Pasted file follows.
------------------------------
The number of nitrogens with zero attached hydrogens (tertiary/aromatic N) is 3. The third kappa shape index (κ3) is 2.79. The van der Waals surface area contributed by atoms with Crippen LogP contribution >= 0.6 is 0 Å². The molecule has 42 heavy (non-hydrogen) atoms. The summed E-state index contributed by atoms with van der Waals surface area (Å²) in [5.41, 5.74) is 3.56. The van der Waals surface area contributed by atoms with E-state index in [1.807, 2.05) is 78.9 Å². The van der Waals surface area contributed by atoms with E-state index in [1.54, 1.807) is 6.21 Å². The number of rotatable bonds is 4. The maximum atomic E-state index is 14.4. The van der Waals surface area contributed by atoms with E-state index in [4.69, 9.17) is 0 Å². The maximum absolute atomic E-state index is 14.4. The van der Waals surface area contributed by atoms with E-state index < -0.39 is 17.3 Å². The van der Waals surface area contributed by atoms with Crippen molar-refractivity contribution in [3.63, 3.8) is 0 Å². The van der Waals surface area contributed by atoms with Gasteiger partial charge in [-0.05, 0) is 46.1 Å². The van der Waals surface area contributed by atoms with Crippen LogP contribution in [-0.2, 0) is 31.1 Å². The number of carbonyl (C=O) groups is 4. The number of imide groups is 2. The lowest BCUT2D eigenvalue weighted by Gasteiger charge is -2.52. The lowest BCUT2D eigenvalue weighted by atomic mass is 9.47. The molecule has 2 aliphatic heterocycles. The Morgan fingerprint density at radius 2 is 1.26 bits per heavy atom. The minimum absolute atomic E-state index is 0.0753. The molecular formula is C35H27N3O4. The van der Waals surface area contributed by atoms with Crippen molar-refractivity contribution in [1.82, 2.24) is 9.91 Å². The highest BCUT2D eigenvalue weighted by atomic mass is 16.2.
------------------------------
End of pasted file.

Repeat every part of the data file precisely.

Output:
The number of nitrogens with zero attached hydrogens (tertiary/aromatic N) is 3. The third kappa shape index (κ3) is 2.79. The van der Waals surface area contributed by atoms with Crippen LogP contribution >= 0.6 is 0 Å². The molecule has 42 heavy (non-hydrogen) atoms. The summed E-state index contributed by atoms with van der Waals surface area (Å²) in [5.41, 5.74) is 3.56. The van der Waals surface area contributed by atoms with E-state index in [1.807, 2.05) is 78.9 Å². The van der Waals surface area contributed by atoms with E-state index in [1.54, 1.807) is 6.21 Å². The number of rotatable bonds is 4. The maximum atomic E-state index is 14.4. The van der Waals surface area contributed by atoms with E-state index in [4.69, 9.17) is 0 Å². The maximum absolute atomic E-state index is 14.4. The van der Waals surface area contributed by atoms with E-state index < -0.39 is 17.3 Å². The van der Waals surface area contributed by atoms with Crippen molar-refractivity contribution in [3.63, 3.8) is 0 Å². The van der Waals surface area contributed by atoms with Gasteiger partial charge in [-0.05, 0) is 46.1 Å². The van der Waals surface area contributed by atoms with Crippen LogP contribution in [-0.2, 0) is 31.1 Å². The number of carbonyl (C=O) groups is 4. The number of imide groups is 2. The lowest BCUT2D eigenvalue weighted by Gasteiger charge is -2.52. The lowest BCUT2D eigenvalue weighted by atomic mass is 9.47. The molecule has 2 aliphatic heterocycles. The Morgan fingerprint density at radius 2 is 1.26 bits per heavy atom. The minimum absolute atomic E-state index is 0.0753. The molecular formula is C35H27N3O4. The van der Waals surface area contributed by atoms with Crippen molar-refractivity contribution in [1.82, 2.24) is 9.91 Å². The highest BCUT2D eigenvalue weighted by atomic mass is 16.2.